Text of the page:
Introducing both the beginning and the end…
Dear Moth Chase readers,
Let us introduce our friends, Martin and Travis, who will be blogging with us for the next few weeks on the final episodes of a show they both requested we cover, Dollhouse. Martin and Travis are both fellow grad students at different programs and great guys, and we’re excited to welcome them to themothchase’s ongoing procrastanalysis!
We hope you enjoy them as much as we do.
Kathryn and Natalie
I’m sure you have heard: Dollhouse has been cancelled. Why should anyone be blogging about the show, then? That is the question I hope to address in this post. Now, since neither one of us are Whedonites (we just discovered Buffy, after discovering Firefly), the obvious point is that we can’t claim it’s simply because we’re Joss Whedon fans (although, now, we obviously are).
The way I would go about it would be precisely to start with the end.
Not just the end of the show or the end of last season, but, in fact, the end of our world.
That’s exactly what Epitaph One, the thirteenth unaired episode of the first season of Dollhouse is about. Frantically yet methodically we are introduced to a whole new cast of characters trying to survive in a dystopian, post-apocalyptic world. In the year 2019, people can be imprinted remotely, by wave, and we find our characters trying to get underground in order to avoid being either imprinted or killed by those imprinted above ground. The world is in the midst of a global war launched by telephone call: those who answered were instantly imprinted to destroy those who weren’t. As the episode unfolds we see the role of the Rossum Corporation in the various events leading up to the end.
Aside from the brilliant indictment of corporatism, what Epitaph One does so remarkably well is to attack the very medium to which it is wedded. This is both its amazing vision and its ultimate downfall. Taken as a modern reflection on the conditions of its own possibility, Epitaph One and Dollhouse more broadly finds itself in the strange predicament of attacking corporatism while relying on Fox for its existence, on questioning technology while depending on the same for its actuality, on decrying the objectification of women while lavishly promoting itself by means of Eliza Dushku’s scantily clad body, on championing freedom while revealing the fundamental impossibility of its reality.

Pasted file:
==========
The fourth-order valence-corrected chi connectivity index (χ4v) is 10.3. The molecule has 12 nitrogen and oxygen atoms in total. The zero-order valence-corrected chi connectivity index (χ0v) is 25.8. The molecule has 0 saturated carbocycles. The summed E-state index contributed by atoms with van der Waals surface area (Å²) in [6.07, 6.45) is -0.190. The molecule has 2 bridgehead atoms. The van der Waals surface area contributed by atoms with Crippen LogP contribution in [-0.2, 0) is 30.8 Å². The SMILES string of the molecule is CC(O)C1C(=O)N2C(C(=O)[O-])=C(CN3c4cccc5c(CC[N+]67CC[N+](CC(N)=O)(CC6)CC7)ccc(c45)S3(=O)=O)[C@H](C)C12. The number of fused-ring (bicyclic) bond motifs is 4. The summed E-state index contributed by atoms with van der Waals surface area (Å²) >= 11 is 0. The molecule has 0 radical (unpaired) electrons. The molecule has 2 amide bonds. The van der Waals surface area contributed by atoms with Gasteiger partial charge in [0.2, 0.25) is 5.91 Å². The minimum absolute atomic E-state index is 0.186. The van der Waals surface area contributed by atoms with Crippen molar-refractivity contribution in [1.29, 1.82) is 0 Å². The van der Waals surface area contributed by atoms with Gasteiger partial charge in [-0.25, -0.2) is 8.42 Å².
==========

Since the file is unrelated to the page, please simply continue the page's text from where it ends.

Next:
All of these elements come to a head in Epitaph One, but most prominently surrounding the creation of the episode itself. Made in six days, with a new cast, and on the whims of a studio request for a 13th episode for the foreign market, Epitaph One sees Joss Whedon caving to corporate interests while at the same time working to undermine them. This irreconcilable procedure, as I mentioned above, is precisely its downfall. Whedon wanted a show with an insatiable creative drive that extended beyond limits of genre, style, and medium, but was wedded to corporate interests that demanded boundaries, limits, and ratings. In yearning to do the impossible, the show trudged on in its aporetic glory, but from the very first episode we knew it wouldn’t last and Epitaph One simply confirmed it (although actual news of its cancellation would come only later).